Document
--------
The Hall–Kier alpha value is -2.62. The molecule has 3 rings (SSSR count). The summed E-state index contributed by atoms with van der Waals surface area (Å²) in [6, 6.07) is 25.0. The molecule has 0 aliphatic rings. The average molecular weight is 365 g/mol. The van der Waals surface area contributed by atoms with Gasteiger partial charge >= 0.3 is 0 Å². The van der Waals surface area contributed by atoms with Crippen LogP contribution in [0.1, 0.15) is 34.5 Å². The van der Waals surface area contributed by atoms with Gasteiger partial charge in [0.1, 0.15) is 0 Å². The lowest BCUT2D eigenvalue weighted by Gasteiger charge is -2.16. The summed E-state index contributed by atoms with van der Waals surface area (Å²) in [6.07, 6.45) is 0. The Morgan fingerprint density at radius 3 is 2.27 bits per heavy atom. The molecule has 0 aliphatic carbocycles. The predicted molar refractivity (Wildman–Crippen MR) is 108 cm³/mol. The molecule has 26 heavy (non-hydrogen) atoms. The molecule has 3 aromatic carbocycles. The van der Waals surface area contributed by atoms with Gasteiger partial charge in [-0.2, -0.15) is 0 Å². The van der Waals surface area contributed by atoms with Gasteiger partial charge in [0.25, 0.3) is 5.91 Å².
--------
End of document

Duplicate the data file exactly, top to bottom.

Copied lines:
The Hall–Kier alpha value is -2.62. The molecule has 3 rings (SSSR count). The summed E-state index contributed by atoms with van der Waals surface area (Å²) in [6, 6.07) is 25.0. The molecule has 0 aliphatic rings. The average molecular weight is 365 g/mol. The van der Waals surface area contributed by atoms with Gasteiger partial charge >= 0.3 is 0 Å². The van der Waals surface area contributed by atoms with Crippen LogP contribution in [0.1, 0.15) is 34.5 Å². The van der Waals surface area contributed by atoms with Gasteiger partial charge in [0.1, 0.15) is 0 Å². The lowest BCUT2D eigenvalue weighted by Gasteiger charge is -2.16. The summed E-state index contributed by atoms with van der Waals surface area (Å²) in [6.07, 6.45) is 0. The Morgan fingerprint density at radius 3 is 2.27 bits per heavy atom. The molecule has 0 aliphatic carbocycles. The predicted molar refractivity (Wildman–Crippen MR) is 108 cm³/mol. The molecule has 26 heavy (non-hydrogen) atoms. The molecule has 3 aromatic carbocycles. The van der Waals surface area contributed by atoms with Gasteiger partial charge in [-0.2, -0.15) is 0 Å². The van der Waals surface area contributed by atoms with Gasteiger partial charge in [0.25, 0.3) is 5.91 Å².